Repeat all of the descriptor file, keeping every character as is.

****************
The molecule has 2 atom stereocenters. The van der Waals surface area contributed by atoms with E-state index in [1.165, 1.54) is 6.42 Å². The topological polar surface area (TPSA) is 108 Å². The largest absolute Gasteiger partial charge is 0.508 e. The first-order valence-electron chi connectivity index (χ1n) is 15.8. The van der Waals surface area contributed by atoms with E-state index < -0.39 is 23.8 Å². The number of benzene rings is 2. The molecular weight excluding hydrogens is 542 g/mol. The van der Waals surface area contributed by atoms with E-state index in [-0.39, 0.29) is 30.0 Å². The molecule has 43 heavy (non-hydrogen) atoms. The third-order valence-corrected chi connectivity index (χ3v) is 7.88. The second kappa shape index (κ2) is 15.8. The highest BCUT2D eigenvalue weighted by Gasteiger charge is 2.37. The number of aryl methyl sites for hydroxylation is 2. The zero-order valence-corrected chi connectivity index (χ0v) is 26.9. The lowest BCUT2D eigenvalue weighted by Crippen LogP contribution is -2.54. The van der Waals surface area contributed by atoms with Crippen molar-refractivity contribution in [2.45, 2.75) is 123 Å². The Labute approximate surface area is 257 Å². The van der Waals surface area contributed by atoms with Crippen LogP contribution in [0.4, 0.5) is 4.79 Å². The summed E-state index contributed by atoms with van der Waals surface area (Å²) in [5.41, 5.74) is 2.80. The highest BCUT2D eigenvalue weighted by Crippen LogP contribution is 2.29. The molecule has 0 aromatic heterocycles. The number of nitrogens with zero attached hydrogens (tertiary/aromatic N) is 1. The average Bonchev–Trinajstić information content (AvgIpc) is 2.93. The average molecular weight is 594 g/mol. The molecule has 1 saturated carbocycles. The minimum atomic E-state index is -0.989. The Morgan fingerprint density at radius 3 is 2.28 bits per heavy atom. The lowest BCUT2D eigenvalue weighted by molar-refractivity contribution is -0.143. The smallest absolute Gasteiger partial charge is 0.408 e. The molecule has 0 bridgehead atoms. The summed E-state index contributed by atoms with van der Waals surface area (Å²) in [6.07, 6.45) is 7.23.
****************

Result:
The molecule has 2 atom stereocenters. The van der Waals surface area contributed by atoms with E-state index in [1.165, 1.54) is 6.42 Å². The topological polar surface area (TPSA) is 108 Å². The largest absolute Gasteiger partial charge is 0.508 e. The first-order valence-electron chi connectivity index (χ1n) is 15.8. The van der Waals surface area contributed by atoms with E-state index < -0.39 is 23.8 Å². The number of benzene rings is 2. The molecular weight excluding hydrogens is 542 g/mol. The van der Waals surface area contributed by atoms with E-state index in [-0.39, 0.29) is 30.0 Å². The molecule has 43 heavy (non-hydrogen) atoms. The third-order valence-corrected chi connectivity index (χ3v) is 7.88. The second kappa shape index (κ2) is 15.8. The highest BCUT2D eigenvalue weighted by Gasteiger charge is 2.37. The number of aryl methyl sites for hydroxylation is 2. The zero-order valence-corrected chi connectivity index (χ0v) is 26.9. The lowest BCUT2D eigenvalue weighted by Crippen LogP contribution is -2.54. The van der Waals surface area contributed by atoms with Crippen molar-refractivity contribution in [2.45, 2.75) is 123 Å². The Labute approximate surface area is 257 Å². The van der Waals surface area contributed by atoms with Crippen LogP contribution in [0.4, 0.5) is 4.79 Å². The summed E-state index contributed by atoms with van der Waals surface area (Å²) in [5.41, 5.74) is 2.80. The highest BCUT2D eigenvalue weighted by Crippen LogP contribution is 2.29. The molecule has 0 aromatic heterocycles. The number of nitrogens with zero attached hydrogens (tertiary/aromatic N) is 1. The average Bonchev–Trinajstić information content (AvgIpc) is 2.93. The average molecular weight is 594 g/mol. The molecule has 1 saturated carbocycles. The minimum atomic E-state index is -0.989. The Morgan fingerprint density at radius 3 is 2.28 bits per heavy atom. The lowest BCUT2D eigenvalue weighted by molar-refractivity contribution is -0.143. The smallest absolute Gasteiger partial charge is 0.408 e. The molecule has 0 bridgehead atoms. The summed E-state index contributed by atoms with van der Waals surface area (Å²) in [6.07, 6.45) is 7.23.